After the March on Washington, President John F. Kennedy tried to get Senators to vote on a civil rights bill. It was so controversial that Howard W. Smith vowed to filibuster it, so it died in committee. It was only after Kennedy was assassinated and Senate Democrats filibustered the bill for 54 days did the Civil Rights Act of 1964 become law.
Protest rarely has an immediate impact. King was right when he said: “The moral arc of the universe is long but it bends towards justice.” But we are an impatient generation and America’s moral arc is rigid.
It bends, but it bends slow.
Colin Kaepernick will probably never play another down of football in the National Football League.
To be clear, the whiteballing of Colin Kaepernick is not the fault of Travis Scott, Big Boi or black people who watched the NFL, just as segregation in Montgomery was not the fault of people who continued to ride the city buses. It is unlikely that a boycott would have changed NFL owner’s minds. But, as Dr. King said, a boycott is never meant to be a solution. It was always a way to show that we didn’t like how we are being treated.
Still, I have spoken to dozens of people who continued to consume the league that blackballed a black man for speaking on their behalf. And to a person, they all sang a version of the same stale song:
“What would a boycott prove?”
“Boycotts don’t work.”
Those are all excuses for: “I want to watch the Cowboys”
We are either too impatient or we don’t give a fuck.
We aren’t built like that anymore. The only revolutionary thing about us is our t-shirts and tweets. Whether it is our bodies, our feet or two-and-a-half hours of a Sunday afternoon, self-sacrifice is no longer a part of our vocabulary. We know, intellectually, that without struggle, there is no progress. But if we encounter anything that looks like struggle, we are more than willing to say: “Fuck the progress.”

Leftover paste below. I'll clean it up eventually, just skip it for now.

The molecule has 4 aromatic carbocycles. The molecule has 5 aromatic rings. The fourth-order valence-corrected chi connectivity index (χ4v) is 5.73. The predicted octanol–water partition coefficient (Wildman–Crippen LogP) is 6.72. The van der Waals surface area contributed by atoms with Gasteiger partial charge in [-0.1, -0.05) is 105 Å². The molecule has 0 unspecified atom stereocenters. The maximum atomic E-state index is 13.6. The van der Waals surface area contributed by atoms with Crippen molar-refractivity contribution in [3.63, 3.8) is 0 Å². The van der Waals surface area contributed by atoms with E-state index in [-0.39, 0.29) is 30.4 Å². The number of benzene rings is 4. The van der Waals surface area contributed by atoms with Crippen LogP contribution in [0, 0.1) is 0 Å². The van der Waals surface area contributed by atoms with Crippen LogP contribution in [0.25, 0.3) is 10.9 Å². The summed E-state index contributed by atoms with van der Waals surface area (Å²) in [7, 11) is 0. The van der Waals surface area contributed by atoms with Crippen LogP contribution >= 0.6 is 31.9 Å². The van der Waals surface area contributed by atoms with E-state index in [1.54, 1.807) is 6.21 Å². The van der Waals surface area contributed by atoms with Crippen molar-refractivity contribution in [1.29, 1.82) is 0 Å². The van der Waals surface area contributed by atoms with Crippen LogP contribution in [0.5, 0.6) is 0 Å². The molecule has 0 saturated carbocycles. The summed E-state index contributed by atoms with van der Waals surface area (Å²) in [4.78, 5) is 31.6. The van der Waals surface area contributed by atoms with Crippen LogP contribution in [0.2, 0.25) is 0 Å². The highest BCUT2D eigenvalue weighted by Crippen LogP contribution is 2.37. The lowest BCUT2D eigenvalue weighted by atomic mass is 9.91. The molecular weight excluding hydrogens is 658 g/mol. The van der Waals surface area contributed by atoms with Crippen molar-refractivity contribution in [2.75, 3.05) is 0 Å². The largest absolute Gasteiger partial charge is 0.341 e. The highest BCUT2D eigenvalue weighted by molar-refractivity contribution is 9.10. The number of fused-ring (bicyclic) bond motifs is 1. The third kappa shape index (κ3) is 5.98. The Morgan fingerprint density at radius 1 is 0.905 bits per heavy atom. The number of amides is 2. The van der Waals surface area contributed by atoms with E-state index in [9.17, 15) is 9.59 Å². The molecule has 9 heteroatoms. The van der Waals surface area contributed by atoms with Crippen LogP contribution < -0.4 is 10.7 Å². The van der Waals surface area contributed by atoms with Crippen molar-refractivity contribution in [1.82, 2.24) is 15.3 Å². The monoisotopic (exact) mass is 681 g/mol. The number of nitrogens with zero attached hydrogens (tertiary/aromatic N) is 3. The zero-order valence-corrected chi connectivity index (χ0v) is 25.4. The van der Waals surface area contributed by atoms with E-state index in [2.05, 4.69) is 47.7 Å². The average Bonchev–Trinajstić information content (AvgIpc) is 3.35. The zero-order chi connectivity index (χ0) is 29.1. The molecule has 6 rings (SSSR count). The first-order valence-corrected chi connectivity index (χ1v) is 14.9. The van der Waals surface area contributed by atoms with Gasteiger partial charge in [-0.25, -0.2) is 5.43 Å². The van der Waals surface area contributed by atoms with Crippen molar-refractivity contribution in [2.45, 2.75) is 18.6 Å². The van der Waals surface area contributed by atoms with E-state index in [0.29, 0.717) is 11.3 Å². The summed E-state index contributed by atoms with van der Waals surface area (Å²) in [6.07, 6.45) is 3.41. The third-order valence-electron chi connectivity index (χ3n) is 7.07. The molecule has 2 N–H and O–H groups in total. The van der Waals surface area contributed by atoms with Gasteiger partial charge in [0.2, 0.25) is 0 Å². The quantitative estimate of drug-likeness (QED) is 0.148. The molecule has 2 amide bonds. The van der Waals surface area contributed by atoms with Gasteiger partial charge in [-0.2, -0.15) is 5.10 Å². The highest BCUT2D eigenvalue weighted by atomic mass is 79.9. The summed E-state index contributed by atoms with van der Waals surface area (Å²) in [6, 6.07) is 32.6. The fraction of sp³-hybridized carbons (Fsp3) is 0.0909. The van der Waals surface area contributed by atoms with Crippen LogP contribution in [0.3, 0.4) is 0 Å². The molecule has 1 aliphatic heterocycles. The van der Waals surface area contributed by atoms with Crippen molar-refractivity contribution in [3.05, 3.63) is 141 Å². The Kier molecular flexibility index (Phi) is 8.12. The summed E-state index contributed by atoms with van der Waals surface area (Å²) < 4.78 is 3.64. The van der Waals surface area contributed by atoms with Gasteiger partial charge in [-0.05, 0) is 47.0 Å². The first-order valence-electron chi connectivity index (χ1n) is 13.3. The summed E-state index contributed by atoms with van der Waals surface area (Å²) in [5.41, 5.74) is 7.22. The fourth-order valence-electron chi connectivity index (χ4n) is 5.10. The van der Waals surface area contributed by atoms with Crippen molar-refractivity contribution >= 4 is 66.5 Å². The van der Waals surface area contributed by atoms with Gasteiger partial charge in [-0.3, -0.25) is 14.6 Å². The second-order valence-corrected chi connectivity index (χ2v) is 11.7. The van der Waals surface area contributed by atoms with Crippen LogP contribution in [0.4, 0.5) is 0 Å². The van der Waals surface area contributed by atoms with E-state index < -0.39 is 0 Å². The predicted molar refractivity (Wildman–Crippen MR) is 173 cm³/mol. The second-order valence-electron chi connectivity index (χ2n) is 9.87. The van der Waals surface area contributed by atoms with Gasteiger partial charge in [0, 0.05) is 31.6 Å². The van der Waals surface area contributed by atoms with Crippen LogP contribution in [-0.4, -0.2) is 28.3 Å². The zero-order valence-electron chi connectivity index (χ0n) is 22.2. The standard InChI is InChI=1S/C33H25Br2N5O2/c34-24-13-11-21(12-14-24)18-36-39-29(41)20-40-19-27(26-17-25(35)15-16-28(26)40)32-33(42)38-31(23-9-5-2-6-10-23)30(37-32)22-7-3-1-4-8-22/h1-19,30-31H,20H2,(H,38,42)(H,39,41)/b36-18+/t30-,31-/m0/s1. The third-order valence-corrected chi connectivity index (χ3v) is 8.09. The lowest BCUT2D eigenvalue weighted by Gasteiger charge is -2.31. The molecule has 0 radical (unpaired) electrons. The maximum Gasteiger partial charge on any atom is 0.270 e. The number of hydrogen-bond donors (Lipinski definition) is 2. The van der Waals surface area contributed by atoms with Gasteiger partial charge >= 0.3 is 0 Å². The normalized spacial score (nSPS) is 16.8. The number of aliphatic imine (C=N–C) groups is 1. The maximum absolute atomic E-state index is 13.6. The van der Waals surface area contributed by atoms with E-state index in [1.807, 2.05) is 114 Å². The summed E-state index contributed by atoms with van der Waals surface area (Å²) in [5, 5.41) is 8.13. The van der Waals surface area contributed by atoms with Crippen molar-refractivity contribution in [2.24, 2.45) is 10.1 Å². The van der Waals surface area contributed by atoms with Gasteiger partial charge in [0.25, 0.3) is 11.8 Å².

Rosa Parks is a hero because she sparked a protest that gained the support of thousands of regular people in Montgomery. The boycott brought national awareness to the issue but it was the court case that changed Montgomery law. And the Little Rock Nine caused so much controversy and made so many people angry that the state of Arkansas was forced to confront the institutional racism of school segregation. The March on Washington was part of the pathway that led to the Civil Rights Act.
None of these protests resulted in immediate reformation. These collective acts of resistance, however, are inextricably intertwined with the historical changes they produced.
If every player in the NFL would have kneeled, police wouldn’t have stopped shooting black people disproportionately. If every black person in America would have turned off their television, the NFL probably wouldn’t have acquiesced and hired Colin Kaepernick.
Even if Big Boi, Travis Scott, Cardi B, Jay-Z, Rihanna and every other black artist would have told the NFL to go fuck itself and the Super Bowl’s halftime show was renamed into the Maroon 5 Musical Mayonnaise Spectacular, nothing would have changed.
But at least the oppressor would have known we don’t like the way we’re being treated.
And sometimes, that is enough.